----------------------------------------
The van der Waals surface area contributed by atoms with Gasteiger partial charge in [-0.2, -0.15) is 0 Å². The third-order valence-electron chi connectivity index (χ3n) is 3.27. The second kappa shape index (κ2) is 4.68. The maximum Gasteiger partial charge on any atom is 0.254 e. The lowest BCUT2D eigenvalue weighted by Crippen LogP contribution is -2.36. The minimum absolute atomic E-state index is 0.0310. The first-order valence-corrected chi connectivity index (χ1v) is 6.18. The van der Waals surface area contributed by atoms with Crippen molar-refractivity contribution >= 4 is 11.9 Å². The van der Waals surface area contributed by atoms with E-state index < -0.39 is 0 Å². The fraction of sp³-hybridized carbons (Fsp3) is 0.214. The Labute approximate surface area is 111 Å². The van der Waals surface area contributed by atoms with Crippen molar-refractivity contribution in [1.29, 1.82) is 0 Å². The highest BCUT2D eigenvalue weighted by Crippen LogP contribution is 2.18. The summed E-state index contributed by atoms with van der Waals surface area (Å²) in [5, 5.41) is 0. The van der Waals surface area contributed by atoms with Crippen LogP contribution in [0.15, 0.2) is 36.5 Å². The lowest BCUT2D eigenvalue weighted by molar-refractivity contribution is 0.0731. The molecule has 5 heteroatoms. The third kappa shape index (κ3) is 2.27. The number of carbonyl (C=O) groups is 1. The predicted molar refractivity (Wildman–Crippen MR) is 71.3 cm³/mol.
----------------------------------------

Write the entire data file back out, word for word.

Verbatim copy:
The van der Waals surface area contributed by atoms with Gasteiger partial charge in [-0.2, -0.15) is 0 Å². The third-order valence-electron chi connectivity index (χ3n) is 3.27. The second kappa shape index (κ2) is 4.68. The maximum Gasteiger partial charge on any atom is 0.254 e. The lowest BCUT2D eigenvalue weighted by Crippen LogP contribution is -2.36. The minimum absolute atomic E-state index is 0.0310. The first-order valence-corrected chi connectivity index (χ1v) is 6.18. The van der Waals surface area contributed by atoms with Crippen molar-refractivity contribution >= 4 is 11.9 Å². The van der Waals surface area contributed by atoms with E-state index < -0.39 is 0 Å². The fraction of sp³-hybridized carbons (Fsp3) is 0.214. The Labute approximate surface area is 111 Å². The van der Waals surface area contributed by atoms with Crippen molar-refractivity contribution in [1.29, 1.82) is 0 Å². The highest BCUT2D eigenvalue weighted by Crippen LogP contribution is 2.18. The summed E-state index contributed by atoms with van der Waals surface area (Å²) in [5, 5.41) is 0. The van der Waals surface area contributed by atoms with Crippen LogP contribution in [0.15, 0.2) is 36.5 Å². The lowest BCUT2D eigenvalue weighted by molar-refractivity contribution is 0.0731. The molecule has 5 heteroatoms. The third kappa shape index (κ3) is 2.27. The number of carbonyl (C=O) groups is 1. The predicted molar refractivity (Wildman–Crippen MR) is 71.3 cm³/mol.